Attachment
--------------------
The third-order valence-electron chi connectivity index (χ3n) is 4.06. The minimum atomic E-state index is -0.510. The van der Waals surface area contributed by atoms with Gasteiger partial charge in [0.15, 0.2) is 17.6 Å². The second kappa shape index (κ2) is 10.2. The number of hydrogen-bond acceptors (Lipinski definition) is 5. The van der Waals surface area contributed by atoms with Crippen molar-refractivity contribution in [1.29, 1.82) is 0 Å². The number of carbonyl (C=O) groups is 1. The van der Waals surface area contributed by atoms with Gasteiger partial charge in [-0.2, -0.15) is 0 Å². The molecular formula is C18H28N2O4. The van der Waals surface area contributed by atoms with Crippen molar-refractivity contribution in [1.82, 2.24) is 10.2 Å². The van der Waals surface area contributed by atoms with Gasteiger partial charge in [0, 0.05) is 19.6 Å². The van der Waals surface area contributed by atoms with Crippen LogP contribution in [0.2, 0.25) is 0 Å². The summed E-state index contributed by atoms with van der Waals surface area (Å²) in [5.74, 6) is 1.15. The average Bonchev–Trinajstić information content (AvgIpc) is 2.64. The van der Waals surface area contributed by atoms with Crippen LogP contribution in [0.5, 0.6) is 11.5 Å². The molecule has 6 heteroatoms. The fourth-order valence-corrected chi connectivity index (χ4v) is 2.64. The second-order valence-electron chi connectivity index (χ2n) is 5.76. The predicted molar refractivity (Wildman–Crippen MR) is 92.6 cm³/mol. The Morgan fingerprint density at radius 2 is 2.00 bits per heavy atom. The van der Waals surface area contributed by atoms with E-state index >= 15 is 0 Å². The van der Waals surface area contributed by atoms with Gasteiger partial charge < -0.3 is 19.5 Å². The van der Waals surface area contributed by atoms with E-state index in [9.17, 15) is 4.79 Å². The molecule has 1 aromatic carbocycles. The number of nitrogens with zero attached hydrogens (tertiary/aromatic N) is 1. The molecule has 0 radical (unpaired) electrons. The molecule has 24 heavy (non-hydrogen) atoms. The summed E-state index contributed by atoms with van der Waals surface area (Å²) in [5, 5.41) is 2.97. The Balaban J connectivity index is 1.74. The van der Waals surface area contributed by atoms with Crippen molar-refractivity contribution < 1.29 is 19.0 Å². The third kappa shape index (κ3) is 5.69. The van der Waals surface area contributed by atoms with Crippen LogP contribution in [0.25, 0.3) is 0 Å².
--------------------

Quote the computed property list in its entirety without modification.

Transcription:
The third-order valence-electron chi connectivity index (χ3n) is 4.06. The minimum atomic E-state index is -0.510. The van der Waals surface area contributed by atoms with Gasteiger partial charge in [0.15, 0.2) is 17.6 Å². The second kappa shape index (κ2) is 10.2. The number of hydrogen-bond acceptors (Lipinski definition) is 5. The van der Waals surface area contributed by atoms with Crippen molar-refractivity contribution in [1.29, 1.82) is 0 Å². The number of carbonyl (C=O) groups is 1. The van der Waals surface area contributed by atoms with Gasteiger partial charge in [-0.2, -0.15) is 0 Å². The molecular formula is C18H28N2O4. The van der Waals surface area contributed by atoms with Crippen molar-refractivity contribution in [1.82, 2.24) is 10.2 Å². The van der Waals surface area contributed by atoms with Gasteiger partial charge in [0, 0.05) is 19.6 Å². The van der Waals surface area contributed by atoms with Crippen LogP contribution in [0.2, 0.25) is 0 Å². The summed E-state index contributed by atoms with van der Waals surface area (Å²) in [5.74, 6) is 1.15. The average Bonchev–Trinajstić information content (AvgIpc) is 2.64. The van der Waals surface area contributed by atoms with Crippen LogP contribution in [0.5, 0.6) is 11.5 Å². The molecule has 6 heteroatoms. The fourth-order valence-corrected chi connectivity index (χ4v) is 2.64. The second-order valence-electron chi connectivity index (χ2n) is 5.76. The predicted molar refractivity (Wildman–Crippen MR) is 92.6 cm³/mol. The Morgan fingerprint density at radius 2 is 2.00 bits per heavy atom. The van der Waals surface area contributed by atoms with E-state index >= 15 is 0 Å². The van der Waals surface area contributed by atoms with Gasteiger partial charge < -0.3 is 19.5 Å². The van der Waals surface area contributed by atoms with E-state index in [9.17, 15) is 4.79 Å². The molecule has 1 aromatic carbocycles. The number of nitrogens with zero attached hydrogens (tertiary/aromatic N) is 1. The molecule has 0 radical (unpaired) electrons. The molecule has 24 heavy (non-hydrogen) atoms. The summed E-state index contributed by atoms with van der Waals surface area (Å²) in [5, 5.41) is 2.97. The Balaban J connectivity index is 1.74. The van der Waals surface area contributed by atoms with Crippen molar-refractivity contribution < 1.29 is 19.0 Å². The third kappa shape index (κ3) is 5.69. The van der Waals surface area contributed by atoms with Crippen LogP contribution in [0.25, 0.3) is 0 Å².